Both the Broncos and Russell Wilson have expressed the obvious desire for a long-term partnership, a scenario introduced by the historic trade package sent to the quarterback’s former team. But the sides are operating methodically here.
No negotiations are believed to have taken place yet, Jeff Howe of The Athletic notes (subscription required). Wilson is signed through the 2023 season, with the two years of remaining control — on a $35MM-per-year contract the Seahawks negotiated in 2019 — helping increase the trade package Seattle received in March.
Broncos GM George Paton said earlier this week the negotiations will be kept in-house but added, via Howe, “We didn’t give up all we gave up for him to be here for two years; that’s for sure.” The Broncos would have the option of a 2024 franchise tag with their new quarterback, but this situation should not be expected to reach that point. Wilson, 33, should be expected to sign a monster extension with the Broncos. If the timing of the perennial Pro Bowler’s two Seahawks negotiations is any indication, an extension during his contract-year offseason (2023, in this case) will commence.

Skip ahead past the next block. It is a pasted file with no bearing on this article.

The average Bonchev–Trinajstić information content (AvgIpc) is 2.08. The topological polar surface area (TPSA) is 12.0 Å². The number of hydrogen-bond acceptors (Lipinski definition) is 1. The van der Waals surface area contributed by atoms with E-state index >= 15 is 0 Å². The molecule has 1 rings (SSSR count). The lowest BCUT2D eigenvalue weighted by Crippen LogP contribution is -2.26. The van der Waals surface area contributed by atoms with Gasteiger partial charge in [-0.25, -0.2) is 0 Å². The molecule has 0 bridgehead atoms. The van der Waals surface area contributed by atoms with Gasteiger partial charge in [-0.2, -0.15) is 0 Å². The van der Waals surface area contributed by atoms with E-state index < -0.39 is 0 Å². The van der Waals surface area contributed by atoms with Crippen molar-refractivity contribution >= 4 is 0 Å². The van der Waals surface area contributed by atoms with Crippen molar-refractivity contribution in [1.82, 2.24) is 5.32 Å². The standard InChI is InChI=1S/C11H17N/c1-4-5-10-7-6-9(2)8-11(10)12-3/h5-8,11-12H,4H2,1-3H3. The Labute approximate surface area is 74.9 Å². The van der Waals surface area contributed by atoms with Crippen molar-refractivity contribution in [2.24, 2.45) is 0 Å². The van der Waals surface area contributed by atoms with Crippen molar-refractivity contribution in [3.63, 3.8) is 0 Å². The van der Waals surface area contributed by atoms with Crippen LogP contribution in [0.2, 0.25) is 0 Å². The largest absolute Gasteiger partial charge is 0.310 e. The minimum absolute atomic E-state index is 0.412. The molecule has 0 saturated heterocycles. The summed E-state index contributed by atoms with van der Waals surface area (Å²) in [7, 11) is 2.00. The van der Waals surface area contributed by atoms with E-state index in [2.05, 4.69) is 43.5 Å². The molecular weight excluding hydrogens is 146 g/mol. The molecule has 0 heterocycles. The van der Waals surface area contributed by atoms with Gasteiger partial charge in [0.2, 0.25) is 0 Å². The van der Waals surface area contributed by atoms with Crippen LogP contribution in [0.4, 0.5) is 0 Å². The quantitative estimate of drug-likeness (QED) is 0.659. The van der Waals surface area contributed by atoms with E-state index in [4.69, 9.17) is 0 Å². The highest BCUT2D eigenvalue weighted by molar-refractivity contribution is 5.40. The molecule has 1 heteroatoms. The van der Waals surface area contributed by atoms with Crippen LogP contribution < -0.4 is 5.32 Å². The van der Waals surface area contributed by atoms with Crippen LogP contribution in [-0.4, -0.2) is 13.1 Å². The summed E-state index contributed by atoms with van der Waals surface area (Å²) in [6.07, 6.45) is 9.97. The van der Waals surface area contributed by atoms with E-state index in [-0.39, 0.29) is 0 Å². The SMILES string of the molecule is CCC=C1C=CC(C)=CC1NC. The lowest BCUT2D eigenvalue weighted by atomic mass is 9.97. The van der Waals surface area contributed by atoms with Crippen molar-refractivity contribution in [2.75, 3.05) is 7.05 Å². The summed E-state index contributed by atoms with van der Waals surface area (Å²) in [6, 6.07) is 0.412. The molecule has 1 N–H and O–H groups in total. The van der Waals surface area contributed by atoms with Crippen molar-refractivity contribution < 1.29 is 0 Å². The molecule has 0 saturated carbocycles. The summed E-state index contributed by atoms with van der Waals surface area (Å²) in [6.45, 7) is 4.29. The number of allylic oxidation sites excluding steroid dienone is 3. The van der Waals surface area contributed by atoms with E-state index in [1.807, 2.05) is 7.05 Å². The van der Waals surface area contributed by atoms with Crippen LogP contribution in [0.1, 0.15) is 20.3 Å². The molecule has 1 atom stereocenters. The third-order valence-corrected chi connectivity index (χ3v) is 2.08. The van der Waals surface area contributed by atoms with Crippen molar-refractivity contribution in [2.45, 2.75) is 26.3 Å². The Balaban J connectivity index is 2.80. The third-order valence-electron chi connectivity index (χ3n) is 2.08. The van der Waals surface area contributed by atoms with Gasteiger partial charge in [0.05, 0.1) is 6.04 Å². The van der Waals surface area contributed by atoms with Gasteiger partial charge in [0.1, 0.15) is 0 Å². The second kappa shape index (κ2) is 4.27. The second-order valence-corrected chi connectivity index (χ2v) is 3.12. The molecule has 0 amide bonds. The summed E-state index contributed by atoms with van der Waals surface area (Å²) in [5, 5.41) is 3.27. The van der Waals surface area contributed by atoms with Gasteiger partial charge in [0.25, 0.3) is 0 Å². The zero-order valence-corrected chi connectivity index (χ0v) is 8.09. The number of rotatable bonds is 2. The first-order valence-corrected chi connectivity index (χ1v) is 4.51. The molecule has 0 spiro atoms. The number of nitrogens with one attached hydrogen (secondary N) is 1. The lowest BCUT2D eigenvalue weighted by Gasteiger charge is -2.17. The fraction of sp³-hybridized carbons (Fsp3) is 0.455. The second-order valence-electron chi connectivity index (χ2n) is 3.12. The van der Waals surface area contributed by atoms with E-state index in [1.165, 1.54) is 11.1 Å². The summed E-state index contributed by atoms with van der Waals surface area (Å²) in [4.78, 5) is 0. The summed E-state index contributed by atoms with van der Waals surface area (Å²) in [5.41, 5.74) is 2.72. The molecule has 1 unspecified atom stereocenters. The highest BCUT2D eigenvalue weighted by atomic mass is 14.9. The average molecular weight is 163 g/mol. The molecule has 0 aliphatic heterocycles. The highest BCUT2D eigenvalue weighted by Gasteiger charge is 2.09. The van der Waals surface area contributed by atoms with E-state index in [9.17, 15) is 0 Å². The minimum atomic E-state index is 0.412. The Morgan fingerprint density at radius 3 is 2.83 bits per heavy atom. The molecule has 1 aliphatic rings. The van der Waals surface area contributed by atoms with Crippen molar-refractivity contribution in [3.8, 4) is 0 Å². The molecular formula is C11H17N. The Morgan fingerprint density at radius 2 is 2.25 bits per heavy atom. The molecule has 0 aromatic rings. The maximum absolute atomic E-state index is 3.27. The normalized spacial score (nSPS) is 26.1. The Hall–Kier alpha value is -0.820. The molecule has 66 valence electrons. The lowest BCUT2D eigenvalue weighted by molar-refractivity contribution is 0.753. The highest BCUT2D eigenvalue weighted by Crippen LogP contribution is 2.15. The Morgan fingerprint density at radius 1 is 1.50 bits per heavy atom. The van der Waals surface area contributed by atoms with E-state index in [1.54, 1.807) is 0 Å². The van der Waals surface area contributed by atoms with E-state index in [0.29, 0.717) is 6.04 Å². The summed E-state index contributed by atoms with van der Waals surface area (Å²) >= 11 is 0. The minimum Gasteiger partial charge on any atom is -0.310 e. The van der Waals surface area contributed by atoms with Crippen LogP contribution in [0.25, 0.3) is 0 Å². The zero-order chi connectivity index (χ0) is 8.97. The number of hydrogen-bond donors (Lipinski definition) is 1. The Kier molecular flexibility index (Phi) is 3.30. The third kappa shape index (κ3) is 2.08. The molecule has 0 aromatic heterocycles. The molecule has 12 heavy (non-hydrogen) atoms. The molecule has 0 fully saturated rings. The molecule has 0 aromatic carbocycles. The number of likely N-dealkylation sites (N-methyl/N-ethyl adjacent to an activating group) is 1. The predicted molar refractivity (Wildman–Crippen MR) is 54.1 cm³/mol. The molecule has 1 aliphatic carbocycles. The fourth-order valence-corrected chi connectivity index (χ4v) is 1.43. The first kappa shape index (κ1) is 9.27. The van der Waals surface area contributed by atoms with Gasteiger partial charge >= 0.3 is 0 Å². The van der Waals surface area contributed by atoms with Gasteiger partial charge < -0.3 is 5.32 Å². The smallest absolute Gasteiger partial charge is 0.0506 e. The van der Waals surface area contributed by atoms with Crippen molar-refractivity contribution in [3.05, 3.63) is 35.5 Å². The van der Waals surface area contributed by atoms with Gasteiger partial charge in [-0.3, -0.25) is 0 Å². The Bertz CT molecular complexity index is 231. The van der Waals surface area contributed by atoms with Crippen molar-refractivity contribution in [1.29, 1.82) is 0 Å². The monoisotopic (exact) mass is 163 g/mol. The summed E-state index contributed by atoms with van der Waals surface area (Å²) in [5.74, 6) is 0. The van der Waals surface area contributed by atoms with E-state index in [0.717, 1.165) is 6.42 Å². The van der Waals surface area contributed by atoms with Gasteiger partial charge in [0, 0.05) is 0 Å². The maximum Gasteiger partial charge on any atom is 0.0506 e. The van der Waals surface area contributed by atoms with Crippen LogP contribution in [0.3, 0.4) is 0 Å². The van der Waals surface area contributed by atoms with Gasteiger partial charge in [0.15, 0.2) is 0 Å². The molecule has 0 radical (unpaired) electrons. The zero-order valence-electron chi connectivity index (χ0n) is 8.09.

Wilson’s previous two negotiations did not exactly stay in-house. In 2015, Wilson extension talks ran from mid-April to late July. The Seahawks hammered out a deal July 31, 2015 — a four-year, $87.6MM agreement — but that came after numerous headlines pertaining to the talks surfaced. In 2018, a report emerged indicating Wilson expected to be tagged after his second contract expired. But, after a three-plus-month negotiation in 2019 — one that included Wilson setting a mid-April deadline to wrap his third contract — the sides reached agreement on the then-record $35MM-AAV extension.
Although the Broncos gave Peyton Manning a lucrative five-year deal in 2012, this will be new financial terrain for a franchise that has famously struggled to replace the all-time great. Denver’s issues replacing Manning, a marketplace that could include new deals for Lamar Jackson and possibly Joe Burrow and Justin Herbert, an again-rising salary cap, and the Broncos being set to have the NFL’s wealthiest owner (Rob Walton) soon all stand to work in Wilson’s favor.
A bounce-back year from the likely Hall of Fame-bound passer would only further drive up his market. Although Paton and Seahawks GM John Schneider kept their trade talks quiet, Wilson’s past negotiations indicate low-key contract talks might not happen. Regardless of how this process reaches a conclusion, the Broncos will be expected to have their new franchise passer signed long-term by the start of the 2023 campaign.